How to Sell Employee Recognition to a Skeptical Executive
While many members of the C-suite have personally benefited from recognition, their priorities now are operational and financial. They are accountable primarily for the bottom line, sometimes to the detriment of indirect influences on the bottom line.
“Manage the top line, which is your strategy, your people and your products, and the bottom line will follow.” – Steve Jobs
In order to successfully launch employee engagement initiatives like recognition programs, it is important to gain active buy-in by speaking to impact on revenue and costs. The evidence here will help recognition champions address the most common skepticism in the C-suite.
Below are some of the most common misconceptions among senior leadership regarding recognition, and the hard data you’ll need to dispel those myths.
Employees want money, not praise.
Tens of thousands of employees disagree: 82 percent think it’s better to give someone praise than a gift.
Millennials want more than a paycheck, and a big part of that is frequent recognition and feedback. They are not alone: the more employees of any age are recognized, the more satisfied they are with their jobs – even the difference between weekly and daily recognition increases the number of satisfied employees from 85 to 94 percent.
A 2016 survey of over 1,000 employees showed 30 percent would rather be recognized in a company-wide email from an executive than receive a bonus of $500. In fact, within that 30 percent, over ¾ would only choose the bonus over recognition if it was $2,000 or more.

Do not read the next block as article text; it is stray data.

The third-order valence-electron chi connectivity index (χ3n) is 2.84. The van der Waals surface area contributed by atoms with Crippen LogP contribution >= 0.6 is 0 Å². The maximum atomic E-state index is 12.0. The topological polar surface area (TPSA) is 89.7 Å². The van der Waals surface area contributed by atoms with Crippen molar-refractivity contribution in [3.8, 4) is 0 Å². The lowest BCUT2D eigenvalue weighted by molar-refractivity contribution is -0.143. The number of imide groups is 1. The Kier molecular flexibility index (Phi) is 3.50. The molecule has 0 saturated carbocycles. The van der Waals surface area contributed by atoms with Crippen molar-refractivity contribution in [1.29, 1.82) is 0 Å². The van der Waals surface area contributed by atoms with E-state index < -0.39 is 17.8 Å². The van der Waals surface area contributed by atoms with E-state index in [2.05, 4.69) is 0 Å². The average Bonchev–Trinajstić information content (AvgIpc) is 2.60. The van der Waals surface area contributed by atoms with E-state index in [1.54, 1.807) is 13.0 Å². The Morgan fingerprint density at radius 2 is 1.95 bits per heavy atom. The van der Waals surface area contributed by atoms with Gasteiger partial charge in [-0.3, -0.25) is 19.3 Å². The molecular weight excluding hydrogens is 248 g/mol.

Quality of course matters a great deal. Empty praise and meaningless trinkets can do more damage than nothing at all. Modern recognition programs often empower employees to choose a gift that is meaningful to them personally, leaving the power of the appreciation to come from thoughtful words emphasizing the intrinsic value of their performance.
Values-based recognition programs are also more effective. Beyond acknowledging how employees exemplify corporate values, and signaling to others how that looks, rewards like days off and donations reinforce Employee Value Propositions (EVP) that include work-life balance, community, and social responsibility.
Appreciation has little financial benefit.
For skeptical executives, return on investment must be proven for immediate and long-term benefit to the organization.
Willis Towers Watson reported that recognizing performance increases engagement by almost 60 percent. Likewise, Bersin by Deloitte found employee engagement, productivity, and performance are 14 percent higher in workplaces with recognition programs. And organizations at the 99th percentile of employee engagement have four times the success rate as those at the 1st.
Recognition satisfies the human needs of approval, esteem, and affiliation, which triggers the norm of reciprocity to give back to supportive employers. So, when employees perceive the organization values their contributions, they are less stressed; return to work sooner after injury; and, their performance improves: traffic patrol officers make more DUI arrests, and steel company staff make more creative suggestions for improving operations.